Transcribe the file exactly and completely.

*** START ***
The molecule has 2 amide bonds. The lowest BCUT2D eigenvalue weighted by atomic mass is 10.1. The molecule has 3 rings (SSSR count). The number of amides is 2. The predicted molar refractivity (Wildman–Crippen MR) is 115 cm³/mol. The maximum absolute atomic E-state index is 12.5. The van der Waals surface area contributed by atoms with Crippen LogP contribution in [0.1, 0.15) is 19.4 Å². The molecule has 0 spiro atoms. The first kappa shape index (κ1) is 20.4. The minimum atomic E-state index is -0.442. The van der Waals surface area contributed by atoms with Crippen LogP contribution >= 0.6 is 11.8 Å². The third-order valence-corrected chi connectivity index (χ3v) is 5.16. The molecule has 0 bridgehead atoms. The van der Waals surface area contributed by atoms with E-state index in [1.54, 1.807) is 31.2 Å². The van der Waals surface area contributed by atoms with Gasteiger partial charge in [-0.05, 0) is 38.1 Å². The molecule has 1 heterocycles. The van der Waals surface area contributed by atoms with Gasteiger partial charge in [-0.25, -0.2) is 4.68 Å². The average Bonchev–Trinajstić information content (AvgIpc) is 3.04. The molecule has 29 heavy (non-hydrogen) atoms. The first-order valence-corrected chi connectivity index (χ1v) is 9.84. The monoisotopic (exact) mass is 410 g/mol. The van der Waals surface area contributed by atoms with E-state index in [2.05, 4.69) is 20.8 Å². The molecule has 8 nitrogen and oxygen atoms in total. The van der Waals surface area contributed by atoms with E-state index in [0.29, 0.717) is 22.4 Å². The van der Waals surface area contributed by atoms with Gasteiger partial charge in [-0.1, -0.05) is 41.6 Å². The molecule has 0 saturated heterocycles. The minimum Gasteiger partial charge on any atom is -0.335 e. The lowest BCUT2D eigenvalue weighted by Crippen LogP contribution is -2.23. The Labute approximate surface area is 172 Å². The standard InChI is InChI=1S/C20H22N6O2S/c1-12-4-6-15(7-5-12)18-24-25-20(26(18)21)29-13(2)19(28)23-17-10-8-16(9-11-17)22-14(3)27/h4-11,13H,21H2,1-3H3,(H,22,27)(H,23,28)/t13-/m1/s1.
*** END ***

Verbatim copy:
The molecule has 2 amide bonds. The lowest BCUT2D eigenvalue weighted by atomic mass is 10.1. The molecule has 3 rings (SSSR count). The number of amides is 2. The predicted molar refractivity (Wildman–Crippen MR) is 115 cm³/mol. The maximum absolute atomic E-state index is 12.5. The van der Waals surface area contributed by atoms with Crippen LogP contribution in [0.1, 0.15) is 19.4 Å². The molecule has 0 spiro atoms. The first kappa shape index (κ1) is 20.4. The minimum atomic E-state index is -0.442. The van der Waals surface area contributed by atoms with Crippen LogP contribution >= 0.6 is 11.8 Å². The third-order valence-corrected chi connectivity index (χ3v) is 5.16. The molecule has 0 bridgehead atoms. The van der Waals surface area contributed by atoms with E-state index in [1.54, 1.807) is 31.2 Å². The van der Waals surface area contributed by atoms with Gasteiger partial charge in [-0.05, 0) is 38.1 Å². The molecule has 1 heterocycles. The van der Waals surface area contributed by atoms with Gasteiger partial charge in [-0.25, -0.2) is 4.68 Å². The average Bonchev–Trinajstić information content (AvgIpc) is 3.04. The molecule has 29 heavy (non-hydrogen) atoms. The first-order valence-corrected chi connectivity index (χ1v) is 9.84. The monoisotopic (exact) mass is 410 g/mol. The van der Waals surface area contributed by atoms with E-state index in [2.05, 4.69) is 20.8 Å². The molecule has 8 nitrogen and oxygen atoms in total. The van der Waals surface area contributed by atoms with E-state index in [0.29, 0.717) is 22.4 Å². The van der Waals surface area contributed by atoms with Gasteiger partial charge in [-0.1, -0.05) is 41.6 Å². The molecule has 0 saturated heterocycles. The minimum Gasteiger partial charge on any atom is -0.335 e. The lowest BCUT2D eigenvalue weighted by Crippen LogP contribution is -2.23. The Labute approximate surface area is 172 Å². The standard InChI is InChI=1S/C20H22N6O2S/c1-12-4-6-15(7-5-12)18-24-25-20(26(18)21)29-13(2)19(28)23-17-10-8-16(9-11-17)22-14(3)27/h4-11,13H,21H2,1-3H3,(H,22,27)(H,23,28)/t13-/m1/s1.